Environmental activist and communicator Piyal Parakrama’s sudden death last week, of a heart attack, jolted Sri Lanka’s closely-knit green community. The activist community may bicker and argue endlessly among themselves, but there is also strong kinship among its cacophonous members. Many of them are still trying to come to terms with the loss.
As indeed am I – even if I’m not quite a certified member of the activist community, I consider myself a fellow traveler. I turn to words – either reflective prose or verse – when I want to make sense of something, and over the last weekend I wrote a new essay. It runs into 1,800 words and, as with all my tributes to public figures, this one is also social commentary laced in anecdotal reminiscence. It expands on initial thoughts that first appeared on this blog .
The full essay has just been published by Groundviews, and is titled: Death of a Green Activist: Tribute to Piyal Parakrama (1960 – 2010).
Here’s an excerpt where I talk about challenges faced by Sri Lanka’s environmental activists:
During the past three decades, Piyal and fellow activists have taken up the formidable challenges of conserving Sri Lanka’s biodiversity, long under multiple pressures such as growing human numbers, rising human aspirations, and gaps in law enforcement. Adding to the sense of urgency was the 1999 designation of Sri Lanka as one of the world’s biodiversity hotspots, where high levels of endemic species (found nowhere else in the wild) were threatened with extinction. Public and media attention is disproportionately focused on a few charismatic mega-fauna like elephants and leopards; in reality, dozens of other animal and plant species are being edged out.
In search of viable solutions for entrenched conservation problems, Piyal collaborated with scientists, educators, journalists and grassroots activists. Some industrialists and investors hated his guts, but he was much sought after by schools, universities and community groups across the country. Concerned researchers and government officials sometimes gave him sensitive information which he could make public in ways they couldn’t.
Some eco-protests grew into sustained campaigns. Among them were the call to save the Buona-Vista reef at Rumassala and struggles against large scale sugarcane plantations in Bibile. A current campaign focuses on the Iran-funded Uma Oya multipurpose project, which involves damming a river for irrigation and power generation purposes.
While environmentalists ultimately haven’t block development projects, their agitations helped increase environmental and public health safeguards. Occasionally, projects were moved to less damaging locations – as happened in mid 2008, when Sri Lanka’s second international airport was moved away from Weerawila, next to the Bundala National Park.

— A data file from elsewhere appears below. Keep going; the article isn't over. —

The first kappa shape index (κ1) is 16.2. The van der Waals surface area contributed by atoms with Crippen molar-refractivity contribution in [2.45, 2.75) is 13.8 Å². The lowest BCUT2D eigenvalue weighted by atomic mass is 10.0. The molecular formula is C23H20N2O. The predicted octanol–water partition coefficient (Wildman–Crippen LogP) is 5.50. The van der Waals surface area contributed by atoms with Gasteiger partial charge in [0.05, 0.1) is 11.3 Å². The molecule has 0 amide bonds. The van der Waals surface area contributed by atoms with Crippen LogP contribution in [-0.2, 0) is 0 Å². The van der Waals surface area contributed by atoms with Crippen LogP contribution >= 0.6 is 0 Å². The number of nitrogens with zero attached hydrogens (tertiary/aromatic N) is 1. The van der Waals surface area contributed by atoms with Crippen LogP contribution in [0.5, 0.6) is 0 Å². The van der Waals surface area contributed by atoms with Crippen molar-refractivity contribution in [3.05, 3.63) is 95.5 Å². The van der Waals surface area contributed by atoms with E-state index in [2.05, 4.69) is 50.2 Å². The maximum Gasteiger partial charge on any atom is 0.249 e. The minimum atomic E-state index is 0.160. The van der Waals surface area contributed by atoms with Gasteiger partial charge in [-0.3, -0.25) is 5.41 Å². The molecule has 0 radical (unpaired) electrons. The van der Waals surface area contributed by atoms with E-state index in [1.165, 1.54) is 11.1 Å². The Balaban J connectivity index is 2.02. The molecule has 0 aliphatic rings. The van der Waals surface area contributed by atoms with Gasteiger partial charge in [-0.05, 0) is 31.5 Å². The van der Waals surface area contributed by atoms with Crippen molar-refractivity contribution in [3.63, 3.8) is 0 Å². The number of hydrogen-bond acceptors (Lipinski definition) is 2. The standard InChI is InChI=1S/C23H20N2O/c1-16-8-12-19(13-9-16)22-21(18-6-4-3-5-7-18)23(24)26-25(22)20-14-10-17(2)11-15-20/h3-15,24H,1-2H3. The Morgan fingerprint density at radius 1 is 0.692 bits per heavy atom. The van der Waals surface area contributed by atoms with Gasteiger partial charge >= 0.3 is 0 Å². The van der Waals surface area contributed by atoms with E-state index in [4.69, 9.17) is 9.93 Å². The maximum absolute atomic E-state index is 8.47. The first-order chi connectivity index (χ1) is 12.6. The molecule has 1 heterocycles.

The hard truth, however, is that our green activists have lost more struggles than they have won since the economy was liberalized in 1977. They have not been able to stand up to the all-powerful executive presidency, ruling the country since 1978 — most of that time under Emergency regulations. In that period, we have had ‘green’ and ‘blue’ parties in office, sometimes in coalitions with the ‘reds’. But their environmental record is, at best, patchy. In many cases, local or foreign investors — acting with the backing of local politicians and officials — have bulldozed their way on promises of more jobs and incomes. Environmentalists have sometimes been maligned as anti-development or anti-people. In contemporary Sri Lanka, that’s just one step away from being labeled anti-national or anti-government.
At the end of the essay, I try to sum up the multiple challenges faced by ALL activists in Sri Lanka today:
“Activism is not an easy path anywhere, anytime, and especially so in modern day Sri Lanka. All activists – whether working on democracy, governance, social justice or environment – are struggling to reorient themselves in the post-conflict, middle-income country they suddenly find themselves in. Their old rhetoric and strategies no longer seem to motivate the people or influence either the polity or policy. Many of them haven’t yet crossed the Other Digital Divide, and risk being left behind by the march of technology.”
I had earlier touched on these concerns in a January 2009 blog post titled Vigil for Lasantha: Challenges of keeping the flame alive. If I was harsh in that commentary, I have tried to be more considerate in the latest essay.
After all, I want our activists to be effective and successful as society’s conscience. My suggested author intro for this latest essay, somehow now included in the published version, read: “Science writer Nalaka Gunawardene dreams of becoming an activist one day, but for now, he remains a ‘critical cheer-leader’ of those who are more courageous.”
Read the full essay on Groundviews: Death of a Green Activist: Tribute to Piyal Parakrama (1960 – 2010).